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The micro marathon is something remarkable. It’s not a seasonal release party or anniversary celebration, it’s a beer-fueled competition that encourages conversation as well as the purest form of a good time: drinking with strangers and doing your best to leave them in the dust. When holding two pints full of beer and doing some absurd form of speed-strutting, the least of us can become the greatest. There was no lull, either, only laughter and exaggerated stretching as the summery smell of sunscreen mixed with sweat. But the 0.5K was nothing to sweat over, and it’s something to certainly look forward to next year.

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untapped austin—music and beer: mankind’s best inventions

By Tyler Malone

Dancing under cracking thunder, eardrums in the crowd pulse, this is bliss. Total happiness is being enfolded by beer and comforted by music, two of mankind’s best inventions. Enjoyment on such a heavenly scale is sadly rare, but the ever-expanding Untapped music and beer festival hopes to remedy that. Even in a place known as the live music capital of the world, there’s room for more music, more taps, and more happiness.

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rant of the day – nipped in the bud

By Tyler Malone

The Corporation

At AB-InBev, we know you and your simple tastes. After all, we’ve created them—the only thing we’ve crafted in decades. Hell, generations. But still, don’t go. That’s all we’re asking. Please. We make you feel manly because real men don’t drink highfalutin fruit beers. Real men don’t even need a glass. Look, we know you’ve been drinking us since high school, and we even know that this—you and me, us—that’s a high school relationship, one built on convenience and a lack of options. Still, don’t go. We were all you wanted the whole you grew up, and now that you have, we’re all you want. That doesn’t need to change, we don’t need to change. Remember when there was nothing past us? We were adulthood. We gave you football games, fast races, commercials so close to soft-core porno that you thought your boyish fantasies were bleeding into reality. Now, though, we’re going to ask you one thing. Just this one thing. Are you listening? Good. Shut up. No, listen! Just shut up. Really. Drink our beer and like it, okay? Good. Now here’s your life: hard, manly work and chilled beer. All of that lived on repeat. We will continue to sell you the smallest experience possible and market it as a triumph, a truly manly achievement. Drink Responsibly.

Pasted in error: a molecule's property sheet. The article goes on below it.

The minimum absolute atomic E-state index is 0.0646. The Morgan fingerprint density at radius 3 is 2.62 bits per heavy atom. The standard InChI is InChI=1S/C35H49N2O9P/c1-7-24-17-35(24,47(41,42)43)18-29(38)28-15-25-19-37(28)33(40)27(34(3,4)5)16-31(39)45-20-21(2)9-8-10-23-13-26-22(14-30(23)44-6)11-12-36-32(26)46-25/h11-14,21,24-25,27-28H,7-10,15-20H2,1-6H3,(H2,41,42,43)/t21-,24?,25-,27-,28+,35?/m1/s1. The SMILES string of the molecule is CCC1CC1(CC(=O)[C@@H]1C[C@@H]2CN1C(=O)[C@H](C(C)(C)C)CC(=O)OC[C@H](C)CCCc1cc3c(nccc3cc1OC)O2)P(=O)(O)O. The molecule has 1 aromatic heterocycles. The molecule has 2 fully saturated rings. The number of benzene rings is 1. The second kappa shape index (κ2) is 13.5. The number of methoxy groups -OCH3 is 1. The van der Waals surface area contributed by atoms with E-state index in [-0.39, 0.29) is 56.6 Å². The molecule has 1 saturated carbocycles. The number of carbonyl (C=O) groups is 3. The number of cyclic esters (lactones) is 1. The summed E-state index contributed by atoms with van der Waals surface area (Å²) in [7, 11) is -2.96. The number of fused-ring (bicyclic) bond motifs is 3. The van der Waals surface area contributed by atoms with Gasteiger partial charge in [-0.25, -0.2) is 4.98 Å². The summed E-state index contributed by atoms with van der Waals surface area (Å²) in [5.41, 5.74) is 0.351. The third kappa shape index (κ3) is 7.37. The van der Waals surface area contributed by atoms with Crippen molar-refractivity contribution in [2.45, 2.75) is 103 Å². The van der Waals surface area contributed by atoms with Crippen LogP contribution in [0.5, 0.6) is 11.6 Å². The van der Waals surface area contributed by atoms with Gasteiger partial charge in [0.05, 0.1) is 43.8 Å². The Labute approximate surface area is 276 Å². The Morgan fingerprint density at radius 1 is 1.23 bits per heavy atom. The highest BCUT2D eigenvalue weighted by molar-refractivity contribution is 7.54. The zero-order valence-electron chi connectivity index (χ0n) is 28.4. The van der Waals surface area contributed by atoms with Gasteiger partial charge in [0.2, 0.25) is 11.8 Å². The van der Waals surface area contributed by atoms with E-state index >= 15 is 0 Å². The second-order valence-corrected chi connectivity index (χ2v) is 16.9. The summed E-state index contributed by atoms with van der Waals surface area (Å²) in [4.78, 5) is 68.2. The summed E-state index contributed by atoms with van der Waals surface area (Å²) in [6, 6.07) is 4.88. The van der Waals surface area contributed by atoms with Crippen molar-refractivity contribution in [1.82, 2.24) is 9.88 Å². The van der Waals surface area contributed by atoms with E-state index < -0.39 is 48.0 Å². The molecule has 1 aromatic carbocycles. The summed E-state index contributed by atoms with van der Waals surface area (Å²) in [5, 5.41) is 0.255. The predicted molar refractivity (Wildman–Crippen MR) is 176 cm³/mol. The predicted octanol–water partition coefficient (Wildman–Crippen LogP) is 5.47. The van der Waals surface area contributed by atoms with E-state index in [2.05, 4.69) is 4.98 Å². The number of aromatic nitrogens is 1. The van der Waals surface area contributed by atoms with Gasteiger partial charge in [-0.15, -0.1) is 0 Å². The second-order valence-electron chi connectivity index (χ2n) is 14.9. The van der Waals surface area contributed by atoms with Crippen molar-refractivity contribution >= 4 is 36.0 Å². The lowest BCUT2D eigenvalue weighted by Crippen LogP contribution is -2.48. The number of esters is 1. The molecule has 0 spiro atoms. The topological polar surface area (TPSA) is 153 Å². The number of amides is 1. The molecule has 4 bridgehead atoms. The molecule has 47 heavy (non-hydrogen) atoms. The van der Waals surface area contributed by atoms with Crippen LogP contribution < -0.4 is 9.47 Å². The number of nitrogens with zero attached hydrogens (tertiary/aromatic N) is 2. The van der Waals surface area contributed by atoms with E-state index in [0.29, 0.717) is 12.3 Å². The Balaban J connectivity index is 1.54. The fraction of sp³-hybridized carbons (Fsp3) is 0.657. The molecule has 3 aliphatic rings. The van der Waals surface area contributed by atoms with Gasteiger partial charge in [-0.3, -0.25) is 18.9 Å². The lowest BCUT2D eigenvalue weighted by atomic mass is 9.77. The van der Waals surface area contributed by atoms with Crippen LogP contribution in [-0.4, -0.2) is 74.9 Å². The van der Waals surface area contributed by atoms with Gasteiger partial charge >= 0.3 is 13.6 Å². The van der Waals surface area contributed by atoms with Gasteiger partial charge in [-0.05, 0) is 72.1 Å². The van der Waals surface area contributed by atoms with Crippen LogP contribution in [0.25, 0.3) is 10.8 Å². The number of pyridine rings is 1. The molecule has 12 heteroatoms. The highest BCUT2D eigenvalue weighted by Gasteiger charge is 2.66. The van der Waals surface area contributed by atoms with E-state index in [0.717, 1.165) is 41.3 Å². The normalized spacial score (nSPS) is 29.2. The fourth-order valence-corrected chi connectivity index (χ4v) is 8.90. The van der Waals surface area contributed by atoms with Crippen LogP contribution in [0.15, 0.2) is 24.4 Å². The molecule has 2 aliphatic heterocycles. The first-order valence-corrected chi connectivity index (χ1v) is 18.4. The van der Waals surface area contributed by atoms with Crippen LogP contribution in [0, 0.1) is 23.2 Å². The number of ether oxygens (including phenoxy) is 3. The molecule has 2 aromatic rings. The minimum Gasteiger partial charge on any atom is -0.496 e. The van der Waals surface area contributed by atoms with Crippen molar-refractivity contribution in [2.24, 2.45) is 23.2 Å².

If you want a vision of the future, imagine a Budweiser stuck in a human face—forever.

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nye at the abgb

By Tyler Malone

A New Year’s Eve party should come in swinging, violent and tremendous. And why not? Drinkers rarely need any reason to celebrate, but no one should celebrate the passing of a year by drinking alone. Celebration should be done loudly with a mass of messy people all around. The party should bleed from one day into a whole other year, doubly so for parties that encourage a person to kiss the closest person to them at midnight. In all that bliss, beer should flow, which it certainly does at Austin Beer Garden Brewery, The ABGB.

To dance twenty-fourteen to death, a two swinging hundred person intimate party was thrown at The ABGB, with music provided by pianist Glover Gill and vocalist Thomas Escalante, who pre-gamed 8 ½ Souvenirs, accordion and standing bass and all. Past the live music presence, an interesting thing about The ABGB is how controlled their tap wall and menu both are, so most any party, big or small, can flow as fluidly as the garden’s damn delightful pilsner.

The ABGB is a place for everyone, even wine drinkers, for this year and hopefully years to come.

 

Photo by The Second Shooter

austin beerworks’ sputnik: to the stars!

By Tyler Malone

After NASA launched Orion away from the anchor of Earth’s gravity, it’s obvious that the spirit of the space race is alive. For most of us who aren’t astronauts, though, we’ll have to settle for beer to send us to the stars. So just in time to celebrate the new space age, Austin Beerworks launched their twenty-fourteen Sputnik Cuvee Coffee-infused oatmeal Russian Imperial Stout. It caused quite a roar, too. People weren’t hiding under desks. They stood in a line by the dozens, a boozy Black Friday. And in the end, they received the best deal they could wish for: beer.